Against The Loathsome Beyond by Stick In The Wheel

Release date: November 29, 2019
Label: From Here Records

It’s grim outside. Cold, wet, ill-tempered. Here is a gift on the lip of the bleak season. Against The Loathsome Beyond offers us deep connections, new growth on old roots and protective oaths as we enter the dark months. Its none-more-black-metal title is taken from ‘Nine Herbs Charm’, a thousand year old spell to cast out poison. Recited here by vocalist Nicola Kearey amid murky atmospheric rumblings from out of which a deep pulse grows into an insistent mechanical beat. This entwining of ancient and modern is explored throughout the tracks here and, if that might seem fraught or unpromising on paper, they bring a light alchemical touch to their materials with enchanting results.

It’s not much more than five years since Stick In The Wheel first started to make their voice heard. Some of you will already know that they’re among the more fascinating and provocative acts currently working in the UK. They combine often stark arrangements with a surprisingly broad sound palette and a bracing directness in their presentation. Against The Loathsome Beyond is their sixth full length release and neatly divides their work thus far in three. There are two, excellent, albums proper and two volumes of From Here, a field recording project in which they travel the country capturing intimate performances by other folk artists. Volume 2 came out last spring and featured Rachel Unthank, Richard Dawson and June Tabor among others. Pulling both impulses towards the third point of the triangle are their mixtapes of which this is the second. These offer looser collections of collaborations, remixes and more experimental approaches.

 

Appearing both on From Here Vol 2 and again here is guitarist C. Joynes. He joins them for a version of ‘Georgie’, a woman’s tragic lament for the life of her love due to be hanged. A fairly straight reading that leans into the song’s desperation. In contrast there’s also a Stick In The Wheel remix of ‘Sang Kancil’, from Joynes’ 2019 album with The Furlong Bray, transforming it into a something bright and hypnotic, an infectious groove that sounds like a gamelan banger. The other collaboration features Jack Sharp & Cinder Well on a reading of alliterative middle english poem ‘Swarte Smiths, Smateryd wyth Smoke’. They wrap it about in damp drones, like mist off the Thames, punctured by the harsher tones of Kearey’s accent.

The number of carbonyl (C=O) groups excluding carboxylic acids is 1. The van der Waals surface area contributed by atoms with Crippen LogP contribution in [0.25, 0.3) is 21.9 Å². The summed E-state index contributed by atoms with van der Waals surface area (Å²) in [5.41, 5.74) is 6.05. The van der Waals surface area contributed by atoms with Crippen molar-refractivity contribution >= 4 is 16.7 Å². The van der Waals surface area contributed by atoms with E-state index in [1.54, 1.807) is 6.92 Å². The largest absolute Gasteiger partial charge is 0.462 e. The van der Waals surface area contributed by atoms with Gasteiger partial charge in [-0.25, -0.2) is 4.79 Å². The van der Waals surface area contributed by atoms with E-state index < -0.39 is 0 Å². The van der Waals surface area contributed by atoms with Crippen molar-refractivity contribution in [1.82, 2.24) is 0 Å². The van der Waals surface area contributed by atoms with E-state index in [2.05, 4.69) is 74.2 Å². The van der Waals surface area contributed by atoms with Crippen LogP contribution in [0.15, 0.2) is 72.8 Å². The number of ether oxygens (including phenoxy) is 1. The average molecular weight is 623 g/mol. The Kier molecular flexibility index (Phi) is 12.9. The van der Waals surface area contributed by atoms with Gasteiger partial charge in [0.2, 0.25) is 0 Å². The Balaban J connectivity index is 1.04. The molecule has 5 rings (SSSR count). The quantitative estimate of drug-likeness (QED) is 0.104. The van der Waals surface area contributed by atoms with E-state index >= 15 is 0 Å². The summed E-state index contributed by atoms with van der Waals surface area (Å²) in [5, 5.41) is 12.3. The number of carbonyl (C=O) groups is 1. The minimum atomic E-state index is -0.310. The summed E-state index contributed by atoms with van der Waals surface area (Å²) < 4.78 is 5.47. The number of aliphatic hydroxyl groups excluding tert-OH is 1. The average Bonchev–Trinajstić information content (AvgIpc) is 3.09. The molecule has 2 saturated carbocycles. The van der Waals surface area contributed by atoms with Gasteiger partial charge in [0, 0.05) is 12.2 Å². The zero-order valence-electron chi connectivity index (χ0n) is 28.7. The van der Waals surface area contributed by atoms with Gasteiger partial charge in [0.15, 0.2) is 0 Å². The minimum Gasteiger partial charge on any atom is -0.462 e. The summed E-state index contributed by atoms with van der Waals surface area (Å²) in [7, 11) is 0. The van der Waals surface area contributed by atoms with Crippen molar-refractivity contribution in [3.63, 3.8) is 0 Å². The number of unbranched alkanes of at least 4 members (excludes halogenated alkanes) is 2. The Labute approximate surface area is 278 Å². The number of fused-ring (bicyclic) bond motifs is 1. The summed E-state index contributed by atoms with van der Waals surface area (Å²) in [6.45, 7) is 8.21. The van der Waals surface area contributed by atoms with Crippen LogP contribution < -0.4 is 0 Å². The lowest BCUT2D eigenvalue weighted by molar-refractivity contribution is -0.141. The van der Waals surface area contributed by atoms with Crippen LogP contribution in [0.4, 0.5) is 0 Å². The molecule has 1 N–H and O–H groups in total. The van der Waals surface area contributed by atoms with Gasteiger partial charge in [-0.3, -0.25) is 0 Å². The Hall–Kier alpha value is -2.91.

Now then, it would perhaps be misleading, but equally it would not be untrue, to call this a Christmas record. I know the very thought of such things is enough to give some of you an attack of the vapours, so just take a moment to calm yourselves. The first two tracks here form a nominal double A side single casting a pair of Middle English Carols in contemporary settings. Neither come from the overplayed list already sparkling brightly from supermarket Tannoy systems. Indeed, the seasonal implications are not immediately obvious. ‘Down in Yon Forest’ seems to find Nicola wandering innocently into Demdike Stare’s ‘Forest Of Evil’, it pulses with supernatural currents and unseen threats hidden among the trees. A version of Corpus Christi Carol the lyric I expect is older than the one you might know from Shirley Collins or even Mark Lanegan’s versions, lacking the references to ‘bells of paradise’ and ‘my lord Jesus’ and focussing on Mary and the song’s series of arcane images. Another, more traditional, instrumental version bookends the tape.

‘Drive the Cold Winter Away’ is brighter, if frosty, an almost nordic electro setting of the tune with a soft, pure vocal smudged just slightly at the edges with auto-tune. It’s beautiful, as much a modern pop song as a restoration carol. An unlikely blend they make entirely natural. It isn’t a new observation to remark that modern urban musics are forms of folk music, even as they generally remain remote from tradition.

Stick In The Wheel’s rare success in combining modern production techniques with an ancient songbook is probably due to being equally rooted in both. Although, they also possess a keen minimalist impulse that resists or strips away unnecessary ornament leaving their versions spare and honest. At the top I said you should consider this a gift, but Against The Loathsome Beyond is more than a gift, it’s a stocking full. Each track a treasure to be unwrapped and admired with more to offer than first appears.

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